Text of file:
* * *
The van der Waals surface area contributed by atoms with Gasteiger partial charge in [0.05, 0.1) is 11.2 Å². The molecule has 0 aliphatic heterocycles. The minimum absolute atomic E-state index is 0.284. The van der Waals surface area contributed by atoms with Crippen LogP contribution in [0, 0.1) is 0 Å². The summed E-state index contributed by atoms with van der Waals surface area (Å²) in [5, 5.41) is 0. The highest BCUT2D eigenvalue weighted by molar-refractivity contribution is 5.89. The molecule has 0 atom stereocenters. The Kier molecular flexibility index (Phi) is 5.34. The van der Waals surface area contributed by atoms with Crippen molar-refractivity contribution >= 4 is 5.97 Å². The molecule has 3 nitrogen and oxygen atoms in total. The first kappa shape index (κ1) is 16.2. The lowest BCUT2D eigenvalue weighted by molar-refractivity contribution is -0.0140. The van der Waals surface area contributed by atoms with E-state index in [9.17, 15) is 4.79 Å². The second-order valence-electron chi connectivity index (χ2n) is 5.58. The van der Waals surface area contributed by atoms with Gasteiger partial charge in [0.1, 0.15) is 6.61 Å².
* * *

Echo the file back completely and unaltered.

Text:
The van der Waals surface area contributed by atoms with Gasteiger partial charge in [0.05, 0.1) is 11.2 Å². The molecule has 0 aliphatic heterocycles. The minimum absolute atomic E-state index is 0.284. The van der Waals surface area contributed by atoms with Crippen LogP contribution in [0, 0.1) is 0 Å². The summed E-state index contributed by atoms with van der Waals surface area (Å²) in [5, 5.41) is 0. The highest BCUT2D eigenvalue weighted by molar-refractivity contribution is 5.89. The molecule has 0 atom stereocenters. The Kier molecular flexibility index (Phi) is 5.34. The van der Waals surface area contributed by atoms with Crippen molar-refractivity contribution >= 4 is 5.97 Å². The molecule has 3 nitrogen and oxygen atoms in total. The first kappa shape index (κ1) is 16.2. The lowest BCUT2D eigenvalue weighted by molar-refractivity contribution is -0.0140. The van der Waals surface area contributed by atoms with E-state index in [9.17, 15) is 4.79 Å². The second-order valence-electron chi connectivity index (χ2n) is 5.58. The van der Waals surface area contributed by atoms with Gasteiger partial charge in [0.1, 0.15) is 6.61 Å².